100% Cash and Out of Sample Returns

People email me every day asking how the timing model has held up during this market dump (short answer: great). The model is currently 100% in cash/bonds (more on that below).

When I do a blog re-design I will include a tab with historical results and updates if enough people are interested (and I also plan on doing an update to the paper at the end of the year). All returns are gross of management and transaction fees.

Here are out-of-sample results (meaning after I published the paper), from 2006-9/2008. (They would look better if you included October, of course.) I think we are setting up for a monster Nov/Dec rally, but what do I know?

The model is doing what it was designed to do, namely, protecting capital as markets decline and achieving equity like returns with bond-like volatility. (Chart fixed thanks to reader Sea – had to rescale the Y-axis the S&P was down so much!)


I was going to title this post 10 things to do when you are sitting on 100% cash, but I didn’t think that was a good idea because 1) when you are beaming about how smart you are the market has a way of humbling you, and 2) there are a lot of people losing a lot of money, and that is nothing to gloat at. (PS – If the S&P closed here, it would be the third worst year ever since 1926...)
A reader emailed in asking how many times it occurred when the model was 100% cash (out of five positions). It turns out that has only happened 4 times since 1972-2008:
While this is a tiny statistical sample, I thought it would be interested to see what the resulting returns were for the buy and hold portfolio over the following 12 months. The theory of course goes back to the old “buy when there is blood on the streets”. The 12-month performance for the four dates was :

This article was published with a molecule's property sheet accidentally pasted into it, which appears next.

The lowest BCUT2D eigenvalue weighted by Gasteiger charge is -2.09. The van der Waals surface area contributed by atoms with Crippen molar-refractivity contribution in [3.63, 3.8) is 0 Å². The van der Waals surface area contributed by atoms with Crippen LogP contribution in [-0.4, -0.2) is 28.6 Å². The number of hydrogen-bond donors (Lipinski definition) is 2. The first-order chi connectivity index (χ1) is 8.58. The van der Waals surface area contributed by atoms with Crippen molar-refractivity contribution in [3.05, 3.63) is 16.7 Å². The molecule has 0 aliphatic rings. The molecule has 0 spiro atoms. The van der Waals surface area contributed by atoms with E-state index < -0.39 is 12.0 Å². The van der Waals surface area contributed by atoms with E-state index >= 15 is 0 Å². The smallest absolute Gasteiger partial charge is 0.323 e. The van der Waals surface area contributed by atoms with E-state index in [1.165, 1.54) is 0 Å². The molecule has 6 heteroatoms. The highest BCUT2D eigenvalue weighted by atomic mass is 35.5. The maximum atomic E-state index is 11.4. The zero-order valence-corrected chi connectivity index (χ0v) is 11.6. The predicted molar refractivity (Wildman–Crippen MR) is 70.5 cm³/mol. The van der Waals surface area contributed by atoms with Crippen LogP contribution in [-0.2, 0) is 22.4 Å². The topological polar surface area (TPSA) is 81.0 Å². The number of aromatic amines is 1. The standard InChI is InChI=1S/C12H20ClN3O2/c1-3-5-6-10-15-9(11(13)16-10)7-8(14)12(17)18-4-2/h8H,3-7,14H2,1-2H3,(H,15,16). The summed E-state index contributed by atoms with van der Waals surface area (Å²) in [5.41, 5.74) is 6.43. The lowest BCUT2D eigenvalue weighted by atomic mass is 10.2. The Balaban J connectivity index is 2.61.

6/30/1974, 11.34%

4/30/1980, 18.39%

9/30/1981, 14.11%

10/31/1981, 16.04%

That works out to an average of 14.97%, or about 3.5% higher than average. Thus, it’s usually a good time to be investing. What about when only one position is on (20% invested)?

9/30/1973, -19.43%

4/30/1974, 2.94%

5/31/1974, 8.54%

7/31/1974, 16.04%

8/31/1974, 8.68%

9/30/1974, 20.43%

10/31/1974, 17.07%

11/30/1981, 14.47%

3/31/1982, 32.98%

7/31/1984, 25.95%

8/31/1984, 19.00%

11/30/1987, 19.23%

12/31/1987, 18.46%

5/31/1990, 14.24%

12/30/1994, 22.74%

1/31/1995, 24.91%

9/30/1998, 11.35%

10/30/1998, 9.58%

Similar results at 14.84%, with about 3.4% abnormal returns.

With September being one of the worst months on record for stocks, the strategy of waiting a month then investing for 2 months could be a great time November 1st. For equities back to 1900, when stocks have declined by over -9%, the resulting “wait a month then invest for two months” offers good returns on average, but the range is large. The worst two month return would have been around -24%, and the best around 91%…That lines up nicely with the traditional year end rally.